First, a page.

Getting Started with a Crossbow


Getting Started with a Crossbow

Deer hunting with archery gear was something I always wanted to try. I did, too, for several years until I lost my hand grip coming down a wet tree stand ladder and pulled my shoulder doing a lunge grab just before falling. After that, I could not pull my bow all the way back without considerable pain.

But now I’ve found the ideal alternative by going to a modern crossbow. This move has been particularly timely too, because the state now allows the use of crossbows during all archery hunting seasons without a special crossbow permit.

I spent nearly a year studying all the different types, brands, and features of crossbows. There are a lot of good products out there in all price ranges, but I finally settled on the Barnett Vengeance. It has the features I want. Pick what works for you, but buy a brand with a solid reputation.

My Barnett has a draw weight of 140 pounds and shoots its bolts at 365 fps. It weighs about 8 pounds without the detachable quiver, which adds only a bit carrying three shafts with broadheads.

The Vengeance is a reverse draw technology crossbow, which means the limbs are oriented backwards from what one usually finds on a crossbow. This technology makes the bow lighter on the front end, pulling the weight back to the buttstock and the shoulder for more controlled and accurate shooting.

I was also sold on the 23-inch width of the X-bow, which is easier to manipulate in a hunting stand. The Vengeance came with a 3×32 scope for precise shooting along with three 22-inch bolts with half moon nocks. They now come from the factory with 20-inch bolts. You can use either length.

This is just a precautionary warning to crossbow buyers ordering their X-bows from a big catalog outfit. As was mine, it may very well likely arrive unassembled. I have to admit I wasn’t expecting that. I am fairly mechanically inclined, but it took a while to assemble.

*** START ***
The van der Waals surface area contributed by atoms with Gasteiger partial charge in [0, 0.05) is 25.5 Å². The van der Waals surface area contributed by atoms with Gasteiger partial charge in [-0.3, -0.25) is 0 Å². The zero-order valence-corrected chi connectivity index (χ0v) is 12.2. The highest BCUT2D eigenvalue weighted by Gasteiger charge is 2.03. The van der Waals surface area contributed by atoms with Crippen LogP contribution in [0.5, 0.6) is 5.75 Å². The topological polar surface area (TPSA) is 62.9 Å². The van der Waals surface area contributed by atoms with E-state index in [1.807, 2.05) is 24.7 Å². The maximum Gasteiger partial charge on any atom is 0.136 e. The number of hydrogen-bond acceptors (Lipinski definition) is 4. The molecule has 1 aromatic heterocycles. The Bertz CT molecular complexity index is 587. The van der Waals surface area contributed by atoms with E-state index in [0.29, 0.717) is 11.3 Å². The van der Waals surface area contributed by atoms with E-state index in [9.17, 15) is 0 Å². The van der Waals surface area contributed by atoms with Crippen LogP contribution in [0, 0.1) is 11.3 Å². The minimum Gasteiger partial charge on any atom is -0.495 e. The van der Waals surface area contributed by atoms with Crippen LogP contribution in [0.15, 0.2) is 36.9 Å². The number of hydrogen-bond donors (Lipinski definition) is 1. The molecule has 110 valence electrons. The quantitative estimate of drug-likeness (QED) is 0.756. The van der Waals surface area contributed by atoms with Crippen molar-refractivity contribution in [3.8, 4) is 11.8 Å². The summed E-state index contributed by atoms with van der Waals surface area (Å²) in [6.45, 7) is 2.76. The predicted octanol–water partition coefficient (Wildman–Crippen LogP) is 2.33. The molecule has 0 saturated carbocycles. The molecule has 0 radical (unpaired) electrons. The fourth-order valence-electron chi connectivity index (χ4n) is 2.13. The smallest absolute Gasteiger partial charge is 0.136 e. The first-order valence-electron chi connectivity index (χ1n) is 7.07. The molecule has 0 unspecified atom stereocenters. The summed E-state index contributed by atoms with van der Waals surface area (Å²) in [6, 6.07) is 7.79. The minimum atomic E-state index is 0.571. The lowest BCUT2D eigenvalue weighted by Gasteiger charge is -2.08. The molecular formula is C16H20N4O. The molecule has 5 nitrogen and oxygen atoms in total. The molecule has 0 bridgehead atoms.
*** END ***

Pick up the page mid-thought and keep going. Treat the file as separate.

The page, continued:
I might argue that it would be better to buy such a complicated piece of engineering from a local bow shop if they know what they are doing. The price point might be more, so weigh that decision in the process.

Using a 22-inch Barnett/Easton Headhunter Custom Carbon bolt in my X-bow, it is released at 365 feet per second. The foot pounds of energy with a 100-125 grain broadhead would be somewhere in the neighborhood of 118 foot pounds.

The hunting success of a bow comes from the dramatic impact of the razor sharp broadheads. However, the key is to limit the shooting ranges to practical distances when deer hunting. For a crossbow this is about thirty yards. Make sure you understand the realistic performance capabilities of the crossbow, bolts, and broadheads you use.

One of the tricky aspects of handling and shooting a crossbow is the process of cocking the device. Most standard X-bows come with a cocking rope with rollers and hooks that slip onto the bow string to “cock” the bow. The system uses leverage by putting the rope into a groove at the back of the riser on the stock behind the trigger. Be sure to add string wax to the bow string and the flight track before cocking.

Once connected, the rope handle grips are pulled up slowly and uniformly until the bow string locks in place into the safety mechanism and trigger, while the shooter’s foot is in the foot stirrup. Then set the safety. Never, ever dry fire a crossbow.

In a simplistic form, a crossbow shoots like a shoulder fired rifle, sort of. The trigger lock mechanism of course takes care of “holding” the string in a pulled back condition.

The bolt is placed into the flight track with the odd colored vane down. The broadhead should be aligned with the vanes, too. The arrow retainer spring will hold the bolt in place if adjusted properly. If the bolt flops around or falls out, tighten the retainer.

With my Vengeance the scope had to be adjusted by taking shots at an archery target starting at ten yards, then 20, and 30. With the three-target circles in the scope, you simply learn to hold low or high depending on your range estimate to the target. Shoot well and practice, because you still only get one shot at a time.

A crossbow can be a great alternative to a traditional archery bow. Pick one with features you like, set it up, and shoot it often. As with bows or firearms, practice does make a difference.

Avatar Author ID 67 - 1920937858

Award winning outdoor writer/photographer since 1978. Over 3000 articles and columns published nationally. Field & Stream Hero of Conservation in 2007. Fields of writing includes hunting most game in American, Canada, and Europe, fishing fresh and saltwater, destination travel, product reviews, industry consulting, and conservation issues. Currently VP at largest community college in Mississippi in economic development and workforce training with 40 years of experience in Higher Education. BS-MS in wildlife sciences from MO. University, and then a PhD in Industrial Psychology. Married with two children and Molly the Schnoodle.

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